What is Backlinking?

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By Vijay Singh Khatri

You’re going to miss out on a lot if you don’t succeed in getting your webpage on top of the search engine results page (SERP). When a user conducts a relevant keyword search, low-ranking websites are largely left behind in terms of traffic. According to several sources on the Internet, the websites listed on the first SERP snatch away as much as 42% of the total traffic for that particular keyword. The second page receives only half of that, and so on and so forth. To be honest, missing out on such a huge margin is a lot of loss!

Evidently, your website must be among the initial few results a user sees on search engines. This will ensure that it gets greater credibility and trust, both of which are important factors in attracting increased prospects and revenues. But getting to the top means outranking the competition, and for that, you need to master SEO practices. Among such practices, Google gives high weightage to website speed, bounce rates, and number of backlinks.

Backlinks are a great way to get your webpage on a higher search engine index. Simply understood as targets for citations, they’re vital for SEO since search engines consider them as votes of confidence and proof that your content is unique and credible. A search engine will surface your content more often if a large number of websites backlink to your page, enhancing your rankings for the relevant keyword.

The term “backlink” is commonly used in the realm of SEO, but people who’ve just entered the world of blogging may find it difficult to understand what it means. That’s why we’ve put together this article so that by the end of it, you can have a clearer picture of what exactly backlinks are and why they are crucial for SEO.

What are Backlinks and Why are they Important?

Inbound links or incoming links to a webpage are generally known as backlinks. A backlink interconnects one or more web pages.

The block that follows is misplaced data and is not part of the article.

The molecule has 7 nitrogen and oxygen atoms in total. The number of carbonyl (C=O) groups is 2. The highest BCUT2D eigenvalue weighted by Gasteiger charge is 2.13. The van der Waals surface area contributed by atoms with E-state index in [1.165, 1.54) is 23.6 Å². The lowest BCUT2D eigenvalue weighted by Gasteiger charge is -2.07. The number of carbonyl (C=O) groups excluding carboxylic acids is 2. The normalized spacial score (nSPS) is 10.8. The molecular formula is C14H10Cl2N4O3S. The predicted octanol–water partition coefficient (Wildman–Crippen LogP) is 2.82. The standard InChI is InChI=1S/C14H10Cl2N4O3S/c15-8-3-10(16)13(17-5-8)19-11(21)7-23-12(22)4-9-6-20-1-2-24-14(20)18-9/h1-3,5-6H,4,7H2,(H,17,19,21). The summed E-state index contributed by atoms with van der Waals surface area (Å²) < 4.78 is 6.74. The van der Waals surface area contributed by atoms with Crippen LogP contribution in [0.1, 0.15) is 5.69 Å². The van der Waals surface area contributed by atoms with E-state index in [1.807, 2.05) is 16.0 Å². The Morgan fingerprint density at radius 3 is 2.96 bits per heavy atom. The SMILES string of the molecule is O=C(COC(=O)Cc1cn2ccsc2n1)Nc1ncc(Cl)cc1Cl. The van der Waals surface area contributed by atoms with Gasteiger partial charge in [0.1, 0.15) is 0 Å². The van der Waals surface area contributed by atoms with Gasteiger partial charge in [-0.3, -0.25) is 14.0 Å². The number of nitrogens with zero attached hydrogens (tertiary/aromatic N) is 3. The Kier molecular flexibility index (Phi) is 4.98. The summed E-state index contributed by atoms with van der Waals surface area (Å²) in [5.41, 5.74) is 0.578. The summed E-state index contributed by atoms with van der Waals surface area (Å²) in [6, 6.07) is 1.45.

Backlinks are among the most important factors in determining a webpage’s position on the search engine index. Most search engines, including Google, incline towards a webpage that has a lot of backlinks as compared to those which don’t have a significant amount of backlinks.

To understand what backlinks are, consider this scenario. If a website’s content contains some information, say related to dental treatments, and that website cites an article from another source like NCBI or Healthline, the citation is regarded as a backlink to that source. Hence, a backlink is a vote of credibility and trust between two websites. Not only does it benefit the website visitor with more in-depth information on the topic, but it also helps the source website establish authority across the Internet and rank high on search engines.

To put it plainly, backlinks incoming to your webpage are essentially a signal to web crawlers that people approve, support, and encourage your content. When many websites are backlinking to the same site, search engines get a signal that the information on that site is worthwhile connecting to, and hence worth displaying on the SERP.

Now imagine how much your website would benefit if a number of other websites backlinked to it!

The Good, the Bad, and the Grey Backlinks

Good Backlinks

An appropriate outbound link to a trustworthy, reputable site is a good backlink. A website is normally regarded as credible if it has verified and proveable information that has been cited by several other websites. Incoming citations are one of many ways for Google to verify that a site includes useful and high-quality content.

Backlinks must improve the reader’s experience, not just take up space and act as an SEO parameter. They must be relevant to the content in which they appear, and provide additional detail into the topic. They’re useless if they go to totally irrelevant websites.